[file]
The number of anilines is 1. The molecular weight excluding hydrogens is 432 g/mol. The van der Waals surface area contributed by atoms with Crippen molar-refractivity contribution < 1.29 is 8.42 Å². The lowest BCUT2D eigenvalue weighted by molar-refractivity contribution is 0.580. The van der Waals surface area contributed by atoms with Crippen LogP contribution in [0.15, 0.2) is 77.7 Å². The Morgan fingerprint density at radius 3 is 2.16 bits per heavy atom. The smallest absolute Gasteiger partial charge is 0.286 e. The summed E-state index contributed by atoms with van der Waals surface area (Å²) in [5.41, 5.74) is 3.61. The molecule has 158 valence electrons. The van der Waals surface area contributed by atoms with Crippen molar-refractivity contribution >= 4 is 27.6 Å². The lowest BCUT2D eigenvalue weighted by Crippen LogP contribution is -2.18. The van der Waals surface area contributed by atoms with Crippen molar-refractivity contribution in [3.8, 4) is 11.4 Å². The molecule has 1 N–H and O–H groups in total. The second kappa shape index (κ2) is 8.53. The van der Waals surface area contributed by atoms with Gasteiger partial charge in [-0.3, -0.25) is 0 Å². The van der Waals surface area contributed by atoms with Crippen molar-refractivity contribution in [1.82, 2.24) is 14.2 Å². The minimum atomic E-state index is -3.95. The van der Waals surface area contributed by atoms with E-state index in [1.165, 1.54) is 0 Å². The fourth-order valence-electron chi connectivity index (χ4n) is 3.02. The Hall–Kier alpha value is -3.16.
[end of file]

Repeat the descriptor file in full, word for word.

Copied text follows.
The number of anilines is 1. The molecular weight excluding hydrogens is 432 g/mol. The van der Waals surface area contributed by atoms with Crippen molar-refractivity contribution < 1.29 is 8.42 Å². The lowest BCUT2D eigenvalue weighted by molar-refractivity contribution is 0.580. The van der Waals surface area contributed by atoms with Crippen LogP contribution in [0.15, 0.2) is 77.7 Å². The Morgan fingerprint density at radius 3 is 2.16 bits per heavy atom. The smallest absolute Gasteiger partial charge is 0.286 e. The summed E-state index contributed by atoms with van der Waals surface area (Å²) in [5.41, 5.74) is 3.61. The molecule has 158 valence electrons. The van der Waals surface area contributed by atoms with Crippen molar-refractivity contribution >= 4 is 27.6 Å². The lowest BCUT2D eigenvalue weighted by Crippen LogP contribution is -2.18. The van der Waals surface area contributed by atoms with Crippen molar-refractivity contribution in [3.8, 4) is 11.4 Å². The molecule has 1 N–H and O–H groups in total. The second kappa shape index (κ2) is 8.53. The van der Waals surface area contributed by atoms with Gasteiger partial charge in [-0.3, -0.25) is 0 Å². The van der Waals surface area contributed by atoms with Crippen molar-refractivity contribution in [1.82, 2.24) is 14.2 Å². The minimum atomic E-state index is -3.95. The van der Waals surface area contributed by atoms with E-state index in [1.165, 1.54) is 0 Å². The fourth-order valence-electron chi connectivity index (χ4n) is 3.02. The Hall–Kier alpha value is -3.16.